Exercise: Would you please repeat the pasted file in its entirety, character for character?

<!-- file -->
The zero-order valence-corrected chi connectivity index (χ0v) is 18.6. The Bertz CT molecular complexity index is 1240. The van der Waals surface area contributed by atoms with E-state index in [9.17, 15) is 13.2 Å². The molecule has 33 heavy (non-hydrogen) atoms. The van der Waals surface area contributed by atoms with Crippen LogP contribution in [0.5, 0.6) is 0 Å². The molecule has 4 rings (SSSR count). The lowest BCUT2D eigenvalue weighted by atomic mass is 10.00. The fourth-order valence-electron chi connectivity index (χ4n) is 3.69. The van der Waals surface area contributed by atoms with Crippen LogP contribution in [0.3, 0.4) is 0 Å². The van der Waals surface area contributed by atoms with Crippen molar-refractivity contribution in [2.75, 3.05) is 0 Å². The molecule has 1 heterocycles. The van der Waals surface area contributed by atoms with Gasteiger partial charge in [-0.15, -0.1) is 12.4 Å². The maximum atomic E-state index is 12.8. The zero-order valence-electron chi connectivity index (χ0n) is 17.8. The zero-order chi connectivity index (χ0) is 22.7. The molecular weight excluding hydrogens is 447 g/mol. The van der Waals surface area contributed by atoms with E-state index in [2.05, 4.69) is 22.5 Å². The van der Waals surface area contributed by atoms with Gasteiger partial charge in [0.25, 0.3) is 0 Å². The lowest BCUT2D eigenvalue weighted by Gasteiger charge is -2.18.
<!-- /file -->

The zero-order valence-corrected chi connectivity index (χ0v) is 18.6. The Bertz CT molecular complexity index is 1240. The van der Waals surface area contributed by atoms with E-state index in [9.17, 15) is 13.2 Å². The molecule has 33 heavy (non-hydrogen) atoms. The van der Waals surface area contributed by atoms with Crippen LogP contribution in [0.5, 0.6) is 0 Å². The molecule has 4 rings (SSSR count). The lowest BCUT2D eigenvalue weighted by atomic mass is 10.00. The fourth-order valence-electron chi connectivity index (χ4n) is 3.69. The van der Waals surface area contributed by atoms with Crippen LogP contribution in [0.3, 0.4) is 0 Å². The van der Waals surface area contributed by atoms with Crippen molar-refractivity contribution in [2.75, 3.05) is 0 Å². The molecule has 1 heterocycles. The van der Waals surface area contributed by atoms with Gasteiger partial charge in [-0.15, -0.1) is 12.4 Å². The maximum atomic E-state index is 12.8. The zero-order valence-electron chi connectivity index (χ0n) is 17.8. The zero-order chi connectivity index (χ0) is 22.7. The molecular weight excluding hydrogens is 447 g/mol. The van der Waals surface area contributed by atoms with E-state index in [2.05, 4.69) is 22.5 Å². The van der Waals surface area contributed by atoms with Gasteiger partial charge in [0.25, 0.3) is 0 Å². The lowest BCUT2D eigenvalue weighted by Gasteiger charge is -2.18.